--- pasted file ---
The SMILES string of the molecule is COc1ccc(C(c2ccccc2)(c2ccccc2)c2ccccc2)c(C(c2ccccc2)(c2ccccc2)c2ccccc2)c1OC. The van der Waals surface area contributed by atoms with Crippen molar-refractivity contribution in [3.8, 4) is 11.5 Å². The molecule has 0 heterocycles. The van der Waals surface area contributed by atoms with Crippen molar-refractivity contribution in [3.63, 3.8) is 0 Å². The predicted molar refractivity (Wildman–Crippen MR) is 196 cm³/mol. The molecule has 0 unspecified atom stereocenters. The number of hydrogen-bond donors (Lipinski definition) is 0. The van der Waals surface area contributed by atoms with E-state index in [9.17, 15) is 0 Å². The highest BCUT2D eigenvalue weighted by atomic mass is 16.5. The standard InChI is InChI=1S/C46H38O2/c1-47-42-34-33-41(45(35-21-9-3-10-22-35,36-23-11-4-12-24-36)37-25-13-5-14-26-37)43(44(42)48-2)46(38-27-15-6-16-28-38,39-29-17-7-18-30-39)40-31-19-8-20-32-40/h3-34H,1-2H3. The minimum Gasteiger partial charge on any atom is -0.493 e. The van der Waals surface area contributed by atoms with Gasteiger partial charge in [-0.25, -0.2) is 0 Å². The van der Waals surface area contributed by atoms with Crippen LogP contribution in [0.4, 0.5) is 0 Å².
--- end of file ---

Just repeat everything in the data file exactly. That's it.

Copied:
The SMILES string of the molecule is COc1ccc(C(c2ccccc2)(c2ccccc2)c2ccccc2)c(C(c2ccccc2)(c2ccccc2)c2ccccc2)c1OC. The van der Waals surface area contributed by atoms with Crippen molar-refractivity contribution in [3.8, 4) is 11.5 Å². The molecule has 0 heterocycles. The van der Waals surface area contributed by atoms with Crippen molar-refractivity contribution in [3.63, 3.8) is 0 Å². The predicted molar refractivity (Wildman–Crippen MR) is 196 cm³/mol. The molecule has 0 unspecified atom stereocenters. The number of hydrogen-bond donors (Lipinski definition) is 0. The van der Waals surface area contributed by atoms with E-state index in [9.17, 15) is 0 Å². The highest BCUT2D eigenvalue weighted by atomic mass is 16.5. The standard InChI is InChI=1S/C46H38O2/c1-47-42-34-33-41(45(35-21-9-3-10-22-35,36-23-11-4-12-24-36)37-25-13-5-14-26-37)43(44(42)48-2)46(38-27-15-6-16-28-38,39-29-17-7-18-30-39)40-31-19-8-20-32-40/h3-34H,1-2H3. The minimum Gasteiger partial charge on any atom is -0.493 e. The van der Waals surface area contributed by atoms with Gasteiger partial charge in [-0.25, -0.2) is 0 Å². The van der Waals surface area contributed by atoms with Crippen LogP contribution in [0.4, 0.5) is 0 Å².